Thursday, May 21, 2015

Top things to see and do for Memorial Day Weekend SF

Thursday Links

Complete Alice in Wonderland on Line

In the 150 years since the publication of Alice’s Adventures in Wonderland, Lewis Carroll’s story has become more than a literary classic; it is part of our collective cultural imagination. Its illustrations, originally conceived by Carroll, realized by John Tenniel, and reinterpreted by hundreds of artists, are instantly recognizable; its nonsense songs and memorable lines are frequently quoted and repurposed by countless admirers.

This exhibition explores the incredible influence the book has achieved, through Houghton Library’s rich collection of Carrolliana, compiled principally by Harcourt Amory (Harvard 1876) and given to Harvard by his widow and children in 1927.

Photoset of Albrecht Dürer's work: Featured in this post is the 1535 Latin edition of Four Books on Measurement printed in Paris:

Marks of Genius at the Bodleian - Four centuries of works which can be considered works of genius:

Guess we all know what this means: 'ISIS Captures Most Of Ancient Syrian City Of Palmyra'

Check out all of the amazing workshops and events we have to offer this year at the @sfiaf!:

Weekend Guide from 7x7:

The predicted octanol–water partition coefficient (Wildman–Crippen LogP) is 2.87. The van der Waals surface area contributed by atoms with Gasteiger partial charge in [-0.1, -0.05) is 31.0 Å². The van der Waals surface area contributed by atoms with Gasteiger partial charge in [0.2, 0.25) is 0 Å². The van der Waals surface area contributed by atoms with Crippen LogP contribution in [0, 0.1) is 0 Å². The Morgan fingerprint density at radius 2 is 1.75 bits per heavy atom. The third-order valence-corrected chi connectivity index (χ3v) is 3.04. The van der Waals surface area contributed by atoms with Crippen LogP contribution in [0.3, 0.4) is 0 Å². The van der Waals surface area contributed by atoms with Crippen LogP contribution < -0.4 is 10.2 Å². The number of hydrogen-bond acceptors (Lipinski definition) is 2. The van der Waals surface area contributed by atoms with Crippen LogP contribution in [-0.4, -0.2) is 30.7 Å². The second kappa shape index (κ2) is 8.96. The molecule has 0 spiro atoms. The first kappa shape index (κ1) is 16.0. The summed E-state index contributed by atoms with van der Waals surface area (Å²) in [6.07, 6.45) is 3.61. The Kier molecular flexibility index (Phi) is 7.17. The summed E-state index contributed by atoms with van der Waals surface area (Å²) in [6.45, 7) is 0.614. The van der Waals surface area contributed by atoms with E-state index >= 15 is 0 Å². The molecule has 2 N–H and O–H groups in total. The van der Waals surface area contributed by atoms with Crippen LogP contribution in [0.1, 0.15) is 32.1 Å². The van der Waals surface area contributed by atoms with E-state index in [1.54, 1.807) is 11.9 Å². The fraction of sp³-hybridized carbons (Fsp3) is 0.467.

Summer Art Destinations:

Wednesday, May 20, 2015

Tuesday, May 19, 2015

Only two more weeks to see 'Botticelli to Braque' at the de Young

Botticelli’s “The Virgin Adoring the Sleeping Christ Child" (ca. 1485), greets the visitor at the entry. The painting, never before shown in the US, is one of Botticelli’s masterpieces, showcasing his delicate linear style in tempera, oil and gold on canvas.

The subject of Rembrandt's luminous "A Woman in Bed" (1647), could represent any one of several important women in his life. A woman with her back propped by a pillow pushes the bed curtain aside to welcome an unknown visitor. Signed, dated 164* (the last digit is missing), the picture is one of those Rembrandt's that no one questions.  Nor should they; the intense emotion, the play of golden light over her face and form are identity enough.

El Greco’s “Allegory of a Boy Lighting a Candle” is one of his rare secular works. It could be a representation of human lust, since a delicious young woman – and a not so delicious monkey flank him.  Whatever the meaning, the elongated figures and strong color contrasts make the work stand out, even in a gallery of old masters.

John Singer Sargent. "Portrait of Lady Agnew."

The most impressive landscape painting in the show is Frederic Church’s sublime “Niagara Falls, From the American Side” (1867)—an atmospheric vision of water, mist, rocks and distant hills. The de Young Museum itself has an impressive collection of American art, including paintings by many members of the Hudson River School, including Church, and devotes a large gallery within the museum overlooking its expansive garden with grand-scale land scape paintings.

The next to last gallery has a wall of impressionists including one of my favorite Cezanne’s. “The Big Trees” (c 1904), painted shortly before his death (1906) encapsulates his art with a landscape etched out with geometric squares and muted color schemes.

 Gauguin's "Three Tahitians" - an allegory of vice or virtue. When Gauguin, it's always safe to pick the more risque interpretation.

more at:

Sunday, May 17, 2015

First Bay-To-Breakers, 1912

Cross City Race January 1, 1912. Runners heading up Divisadero Street and Golden Gate, part of the original race course.